Tom Hedrick, spokesperson for Partnership for a Drug Free America, says he worries that the uptick in such depictions makes the behavior appear too normal, creating bad role models.
But a spike in cannabis use on-screen doesn't appear to mirror any social trend. If government statistics – which rely on self-reporting – and other surveys are accurate, marijuana use has declined modestly in recent years, especially among teens.
One consequence of those statistics: The media by and large hasn't focused on drug stories over the past five years, maintains Mr. Hedrick. "Interest in the issue wanes and then you start to see a rebounding in the sense that this is something that is OK to do."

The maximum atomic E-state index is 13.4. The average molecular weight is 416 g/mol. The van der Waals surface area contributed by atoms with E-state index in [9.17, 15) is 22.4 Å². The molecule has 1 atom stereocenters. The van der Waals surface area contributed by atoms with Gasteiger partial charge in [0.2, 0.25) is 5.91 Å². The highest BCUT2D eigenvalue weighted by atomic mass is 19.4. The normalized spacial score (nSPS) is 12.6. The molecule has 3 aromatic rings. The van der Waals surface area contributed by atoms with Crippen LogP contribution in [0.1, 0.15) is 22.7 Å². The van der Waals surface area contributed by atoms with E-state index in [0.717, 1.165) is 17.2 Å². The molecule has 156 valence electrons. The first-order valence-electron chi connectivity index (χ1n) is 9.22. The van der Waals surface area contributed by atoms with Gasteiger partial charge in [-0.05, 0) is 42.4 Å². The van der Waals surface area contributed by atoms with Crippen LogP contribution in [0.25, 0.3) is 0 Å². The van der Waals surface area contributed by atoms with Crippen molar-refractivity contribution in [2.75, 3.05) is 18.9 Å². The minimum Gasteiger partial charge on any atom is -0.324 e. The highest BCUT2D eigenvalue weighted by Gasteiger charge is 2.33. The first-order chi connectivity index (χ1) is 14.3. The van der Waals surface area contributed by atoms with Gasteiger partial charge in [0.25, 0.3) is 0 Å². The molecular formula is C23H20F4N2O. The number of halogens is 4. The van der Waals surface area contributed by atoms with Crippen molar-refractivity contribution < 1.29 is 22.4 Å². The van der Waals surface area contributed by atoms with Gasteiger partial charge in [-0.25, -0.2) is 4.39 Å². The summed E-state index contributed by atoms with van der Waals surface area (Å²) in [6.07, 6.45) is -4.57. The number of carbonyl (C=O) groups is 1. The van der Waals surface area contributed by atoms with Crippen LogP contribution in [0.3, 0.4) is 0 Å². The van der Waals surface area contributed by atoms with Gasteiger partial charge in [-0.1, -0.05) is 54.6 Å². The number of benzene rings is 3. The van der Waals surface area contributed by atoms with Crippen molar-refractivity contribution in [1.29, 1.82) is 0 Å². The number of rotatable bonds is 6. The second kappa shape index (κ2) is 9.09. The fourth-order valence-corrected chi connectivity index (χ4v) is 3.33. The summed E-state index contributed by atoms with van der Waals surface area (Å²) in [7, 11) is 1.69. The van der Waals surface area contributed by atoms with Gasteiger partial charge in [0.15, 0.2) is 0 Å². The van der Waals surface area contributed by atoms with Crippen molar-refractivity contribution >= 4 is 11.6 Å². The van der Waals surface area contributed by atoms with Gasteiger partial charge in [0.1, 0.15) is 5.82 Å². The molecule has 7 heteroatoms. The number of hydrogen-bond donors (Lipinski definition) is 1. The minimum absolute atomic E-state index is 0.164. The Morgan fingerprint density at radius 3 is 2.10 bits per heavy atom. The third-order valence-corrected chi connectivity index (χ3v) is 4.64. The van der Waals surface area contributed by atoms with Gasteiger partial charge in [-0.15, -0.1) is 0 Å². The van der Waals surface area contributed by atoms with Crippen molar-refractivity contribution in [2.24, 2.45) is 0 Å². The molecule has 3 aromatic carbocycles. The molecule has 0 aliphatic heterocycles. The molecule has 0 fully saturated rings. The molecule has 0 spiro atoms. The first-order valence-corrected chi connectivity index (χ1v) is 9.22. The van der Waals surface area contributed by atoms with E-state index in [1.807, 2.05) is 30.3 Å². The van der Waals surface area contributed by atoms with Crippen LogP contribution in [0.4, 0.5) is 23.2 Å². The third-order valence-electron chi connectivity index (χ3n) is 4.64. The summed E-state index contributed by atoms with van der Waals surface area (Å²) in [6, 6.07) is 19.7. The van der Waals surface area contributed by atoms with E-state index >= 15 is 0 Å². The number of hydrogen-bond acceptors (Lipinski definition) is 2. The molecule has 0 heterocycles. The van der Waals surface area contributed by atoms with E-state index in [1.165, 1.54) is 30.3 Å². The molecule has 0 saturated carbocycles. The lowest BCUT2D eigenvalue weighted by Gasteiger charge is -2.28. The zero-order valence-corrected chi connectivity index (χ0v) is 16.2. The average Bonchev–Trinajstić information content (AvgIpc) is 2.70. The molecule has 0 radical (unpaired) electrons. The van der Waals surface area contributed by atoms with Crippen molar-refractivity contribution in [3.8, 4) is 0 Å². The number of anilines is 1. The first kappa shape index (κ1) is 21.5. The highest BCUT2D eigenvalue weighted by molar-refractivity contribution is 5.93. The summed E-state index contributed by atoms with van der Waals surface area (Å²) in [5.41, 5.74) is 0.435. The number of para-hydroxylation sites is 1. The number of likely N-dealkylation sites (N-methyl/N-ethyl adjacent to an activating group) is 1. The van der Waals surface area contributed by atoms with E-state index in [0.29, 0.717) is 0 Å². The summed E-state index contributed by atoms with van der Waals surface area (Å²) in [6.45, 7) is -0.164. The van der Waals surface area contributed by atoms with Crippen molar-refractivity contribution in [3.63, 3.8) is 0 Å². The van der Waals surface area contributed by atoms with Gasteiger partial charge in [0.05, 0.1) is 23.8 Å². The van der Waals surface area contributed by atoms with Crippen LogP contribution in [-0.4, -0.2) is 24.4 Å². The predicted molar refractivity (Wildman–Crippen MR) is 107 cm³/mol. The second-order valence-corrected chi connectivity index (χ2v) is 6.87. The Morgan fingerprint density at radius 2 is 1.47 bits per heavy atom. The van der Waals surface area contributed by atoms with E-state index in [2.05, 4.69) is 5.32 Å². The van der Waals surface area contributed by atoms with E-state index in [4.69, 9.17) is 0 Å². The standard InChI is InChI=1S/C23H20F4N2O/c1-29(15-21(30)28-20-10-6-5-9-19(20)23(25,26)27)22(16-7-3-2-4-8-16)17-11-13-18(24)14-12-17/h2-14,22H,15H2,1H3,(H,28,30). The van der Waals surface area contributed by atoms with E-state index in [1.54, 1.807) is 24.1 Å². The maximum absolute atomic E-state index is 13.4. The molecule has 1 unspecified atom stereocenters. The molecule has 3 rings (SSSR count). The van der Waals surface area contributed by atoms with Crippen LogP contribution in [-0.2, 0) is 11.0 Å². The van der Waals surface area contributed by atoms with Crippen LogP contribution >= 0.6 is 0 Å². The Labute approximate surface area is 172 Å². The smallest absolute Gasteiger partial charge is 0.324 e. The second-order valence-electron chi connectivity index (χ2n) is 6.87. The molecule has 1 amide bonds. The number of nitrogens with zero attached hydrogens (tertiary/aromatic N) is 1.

Prior to now, only a few stoner movies, such as "Up in Smoke" (1978) and "Dude, Where's My Car?" (2000), made money during their theatrical run, thanks largely to low budgets. Others, such as "Half-Baked," "Jay and Silent Bob Strike Back," and "The Big Lebowski," were underachievers – much like their characters. But these initial flops scored big on home video, which explains why producers continue to invest in fare such as a "Harold and Kumar" sequel and November's little-seen "Smiley Face." Lately, though, a generation of comedy filmmakers who grew up watching Sean Penn's Jeff Spicoli in "Fast Times at Ridgemont High" has incorporated tropes from stoner movies into frat-humor films targeted at a broader audience. Movies such as "Old School," "The 40-Year-Old Virgin," and "Forgetting Sarah Marshall" have also featured characters who smoke marijuana.